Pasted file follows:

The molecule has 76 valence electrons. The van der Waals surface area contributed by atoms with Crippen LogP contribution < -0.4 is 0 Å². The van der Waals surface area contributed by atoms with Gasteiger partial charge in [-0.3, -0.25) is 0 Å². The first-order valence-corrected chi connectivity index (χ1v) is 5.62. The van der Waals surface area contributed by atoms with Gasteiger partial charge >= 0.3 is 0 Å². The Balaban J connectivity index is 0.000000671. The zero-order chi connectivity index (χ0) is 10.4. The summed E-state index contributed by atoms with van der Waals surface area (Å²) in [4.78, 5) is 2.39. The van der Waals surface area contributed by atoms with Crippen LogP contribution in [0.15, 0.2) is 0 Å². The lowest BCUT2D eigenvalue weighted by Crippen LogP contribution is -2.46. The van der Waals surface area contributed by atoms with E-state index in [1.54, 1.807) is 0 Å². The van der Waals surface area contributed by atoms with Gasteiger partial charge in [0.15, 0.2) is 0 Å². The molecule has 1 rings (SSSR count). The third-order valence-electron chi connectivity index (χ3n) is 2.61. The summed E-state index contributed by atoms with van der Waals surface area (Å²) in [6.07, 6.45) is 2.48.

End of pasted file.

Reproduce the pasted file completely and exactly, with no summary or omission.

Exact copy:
The molecule has 76 valence electrons. The van der Waals surface area contributed by atoms with Crippen LogP contribution < -0.4 is 0 Å². The van der Waals surface area contributed by atoms with Gasteiger partial charge in [-0.3, -0.25) is 0 Å². The first-order valence-corrected chi connectivity index (χ1v) is 5.62. The van der Waals surface area contributed by atoms with Gasteiger partial charge >= 0.3 is 0 Å². The Balaban J connectivity index is 0.000000671. The zero-order chi connectivity index (χ0) is 10.4. The summed E-state index contributed by atoms with van der Waals surface area (Å²) in [4.78, 5) is 2.39. The van der Waals surface area contributed by atoms with Crippen LogP contribution in [0.15, 0.2) is 0 Å². The lowest BCUT2D eigenvalue weighted by Crippen LogP contribution is -2.46. The van der Waals surface area contributed by atoms with E-state index in [1.54, 1.807) is 0 Å². The van der Waals surface area contributed by atoms with Gasteiger partial charge in [0.15, 0.2) is 0 Å². The molecule has 1 rings (SSSR count). The third-order valence-electron chi connectivity index (χ3n) is 2.61. The summed E-state index contributed by atoms with van der Waals surface area (Å²) in [6.07, 6.45) is 2.48.